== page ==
An ‘Unusual’ Story: The Biology Meets Its Match
Canan Dağdeviren, MIT
Abstract: Multifunctional sensing capability, ‘unusual’ formats with flexible/stretchable designs, lightweight construction and self-powered operation are desired attributes for electronics that directly interface with the human body. Today’s electronics are stiffer by up to six orders of magnitude compared to soft tissue. Thus, present systems limit intimate integration with biology. I have focused on novel microfabrication techniques and tricks to use active piezoelectric materials and required electronic components, which have the shape and the mechanical properties that match with those of human tissues, in order to allow intimate integration without any irritation and/or harm on body.
In this talk, I describe novel materials, mechanics and device designs for emerging classes of wearable health monitoring systems and implantable, minimally invasive medical devices. These include a variety of electrodes, sensors, and energy harvesting components, with promising applications in bio-integrated electronics, such as self-powered cardiac pacemakers, wearable blood pressure sensors, modulus sensor patches, and brain injectrodes. The devices can be twisted, folded, stretched/flexed and wrapped onto curvilinear surfaces or implanted without damage or significant alteration in operation. The fabrication strategies and design concepts can be applied to various biological substrates and geometries of interest, and thus have the potential to broadly bridge the gap that exists between rigid, boxy electronics and soft, curvy biology.
Biography: Canan Dağdeviren was born in 1985 in Istanbul, Turkey. Canan obtained her B.Sc. in Physics Engineering from Hacettepe University in Ankara. She was awarded with full-scholarship throughout her M.Sc. studies in Materials Science and Engineering at Sabancı University in Istanbul. As being the top of the list in her field to be entitled to a Fulbright Doctoral Fellow, which was given for the first time in Turkey in 2009, she pursued her Ph.D. in Material Science and Engineering at the University of Illinois at Urbana-Champaign under supervision of Prof. John A. Rogers. Canan’s research experience focused on the applications of active piezoelectric materials and patterning techniques for ‘unusual’ electronic devices with an emphasis on bio-integrated systems. Her collective Ph.D. research has implications across a variety of sensors and energy harvesting components for self-powered cardiac pacemakers, multi-functional cardiac vessel stents, non-invasive/wearable/epidermal blood pressure sensors, and skin cancer detection bio-patches.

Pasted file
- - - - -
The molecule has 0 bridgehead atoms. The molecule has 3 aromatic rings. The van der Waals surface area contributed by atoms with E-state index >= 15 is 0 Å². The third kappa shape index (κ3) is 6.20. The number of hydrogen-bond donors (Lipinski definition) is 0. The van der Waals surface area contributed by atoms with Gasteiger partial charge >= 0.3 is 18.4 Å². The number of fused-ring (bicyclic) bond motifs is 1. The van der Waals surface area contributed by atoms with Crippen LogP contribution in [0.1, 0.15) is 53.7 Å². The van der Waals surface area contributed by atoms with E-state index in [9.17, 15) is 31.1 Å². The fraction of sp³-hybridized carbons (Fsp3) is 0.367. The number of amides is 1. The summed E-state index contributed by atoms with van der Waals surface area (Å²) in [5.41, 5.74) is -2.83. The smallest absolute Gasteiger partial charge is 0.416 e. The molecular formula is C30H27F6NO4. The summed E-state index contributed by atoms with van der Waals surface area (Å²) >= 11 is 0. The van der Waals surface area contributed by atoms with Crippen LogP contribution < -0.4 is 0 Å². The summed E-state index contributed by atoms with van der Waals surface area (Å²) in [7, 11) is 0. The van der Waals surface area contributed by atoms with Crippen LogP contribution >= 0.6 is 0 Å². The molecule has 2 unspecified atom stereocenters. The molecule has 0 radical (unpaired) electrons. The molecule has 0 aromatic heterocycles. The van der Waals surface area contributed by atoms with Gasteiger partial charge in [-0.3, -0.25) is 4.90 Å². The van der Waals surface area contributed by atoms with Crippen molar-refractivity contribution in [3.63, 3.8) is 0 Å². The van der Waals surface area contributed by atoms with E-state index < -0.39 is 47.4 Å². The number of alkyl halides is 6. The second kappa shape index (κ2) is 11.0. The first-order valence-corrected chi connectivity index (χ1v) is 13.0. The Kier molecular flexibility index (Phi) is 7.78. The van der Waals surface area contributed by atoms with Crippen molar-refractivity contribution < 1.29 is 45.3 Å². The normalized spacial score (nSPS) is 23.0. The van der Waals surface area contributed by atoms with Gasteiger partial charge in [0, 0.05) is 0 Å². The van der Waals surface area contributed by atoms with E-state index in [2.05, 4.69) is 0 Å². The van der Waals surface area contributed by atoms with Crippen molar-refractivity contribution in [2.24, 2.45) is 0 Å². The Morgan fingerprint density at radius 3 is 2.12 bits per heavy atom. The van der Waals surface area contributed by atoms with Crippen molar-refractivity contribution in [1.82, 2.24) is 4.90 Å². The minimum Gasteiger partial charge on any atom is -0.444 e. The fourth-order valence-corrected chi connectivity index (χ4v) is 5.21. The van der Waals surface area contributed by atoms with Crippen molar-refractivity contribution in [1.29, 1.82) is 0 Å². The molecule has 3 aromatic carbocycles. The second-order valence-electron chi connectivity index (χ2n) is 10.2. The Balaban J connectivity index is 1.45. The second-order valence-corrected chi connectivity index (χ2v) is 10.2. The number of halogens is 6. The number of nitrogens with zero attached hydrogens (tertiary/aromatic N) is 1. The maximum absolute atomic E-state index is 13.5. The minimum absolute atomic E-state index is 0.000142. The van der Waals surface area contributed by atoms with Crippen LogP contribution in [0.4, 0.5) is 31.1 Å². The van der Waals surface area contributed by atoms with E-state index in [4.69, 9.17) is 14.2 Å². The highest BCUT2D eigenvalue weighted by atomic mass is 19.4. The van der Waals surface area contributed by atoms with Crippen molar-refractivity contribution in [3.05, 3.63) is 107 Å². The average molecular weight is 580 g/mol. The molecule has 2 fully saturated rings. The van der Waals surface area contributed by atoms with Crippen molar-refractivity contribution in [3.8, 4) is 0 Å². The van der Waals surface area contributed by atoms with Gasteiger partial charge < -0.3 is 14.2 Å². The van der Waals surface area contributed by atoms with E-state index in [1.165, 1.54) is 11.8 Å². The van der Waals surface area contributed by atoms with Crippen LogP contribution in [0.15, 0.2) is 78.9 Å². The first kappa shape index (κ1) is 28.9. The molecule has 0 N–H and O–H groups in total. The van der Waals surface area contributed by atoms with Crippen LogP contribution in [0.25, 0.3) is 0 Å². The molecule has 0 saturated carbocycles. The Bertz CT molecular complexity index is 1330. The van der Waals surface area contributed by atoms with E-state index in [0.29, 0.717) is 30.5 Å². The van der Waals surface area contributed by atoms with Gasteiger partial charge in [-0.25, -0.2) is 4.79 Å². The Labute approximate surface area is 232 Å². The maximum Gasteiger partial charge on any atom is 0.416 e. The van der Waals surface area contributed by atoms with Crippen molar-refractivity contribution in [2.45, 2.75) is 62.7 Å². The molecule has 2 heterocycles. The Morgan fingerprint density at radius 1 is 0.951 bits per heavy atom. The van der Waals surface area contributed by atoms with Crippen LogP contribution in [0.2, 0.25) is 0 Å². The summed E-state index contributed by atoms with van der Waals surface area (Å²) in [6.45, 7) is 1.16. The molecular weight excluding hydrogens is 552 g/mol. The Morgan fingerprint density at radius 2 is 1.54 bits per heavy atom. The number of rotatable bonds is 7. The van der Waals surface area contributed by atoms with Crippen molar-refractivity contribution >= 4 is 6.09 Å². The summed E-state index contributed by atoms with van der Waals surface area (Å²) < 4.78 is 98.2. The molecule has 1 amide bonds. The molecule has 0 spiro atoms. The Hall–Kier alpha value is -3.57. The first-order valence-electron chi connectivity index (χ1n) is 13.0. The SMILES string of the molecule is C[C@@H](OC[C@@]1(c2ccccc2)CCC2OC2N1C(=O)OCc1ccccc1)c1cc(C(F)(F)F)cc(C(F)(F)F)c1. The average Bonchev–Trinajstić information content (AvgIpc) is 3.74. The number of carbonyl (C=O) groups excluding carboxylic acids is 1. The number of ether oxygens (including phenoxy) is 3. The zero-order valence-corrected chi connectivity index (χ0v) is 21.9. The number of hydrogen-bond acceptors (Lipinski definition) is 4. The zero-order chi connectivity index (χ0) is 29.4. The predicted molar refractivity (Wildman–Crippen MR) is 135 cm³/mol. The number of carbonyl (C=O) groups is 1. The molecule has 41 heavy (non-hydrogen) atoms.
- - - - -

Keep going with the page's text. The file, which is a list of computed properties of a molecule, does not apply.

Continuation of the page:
Canan received her Ph.D in December, 2014. Dagdeviren is currently a postdoctoral research associate in The David H. Koch Institute for Integrative Cancer Research of MIT, working with Prof. Robert Langer. She also collaborates with Prof. Michael Cima and Prof. Ann Graybiel at McGovern Institute for Brain Research of MIT.
Recently, Canan has been named a Junior Fellow of Harvard University, Society of Fellows; as being selected the first scientist from Turkey in the history. Currently, she has 18 journal papers, is inventor on 2 patent applications, and holds over 30 prestigious awards including; Materials Research Society Grad Student Awards (Fall & Spring Meetings, 2014), MIT Technology Review Award for Innovators under 35 (MIT TR35) in Turkey, Named as The Innovator of 2014 among the first generation MIT TR35 Turkey, Illinois Innovation Prize, Turkish American Scientists & Scholars Association (TASSA) Young Scholar Award, Racheff-Intel Award for Outstanding Materials Research, Forbes 30 Under 30 list in Science: Young Scientists Who Are Changing the World.
March 18, 2016 Friday at 14:00, FASS G052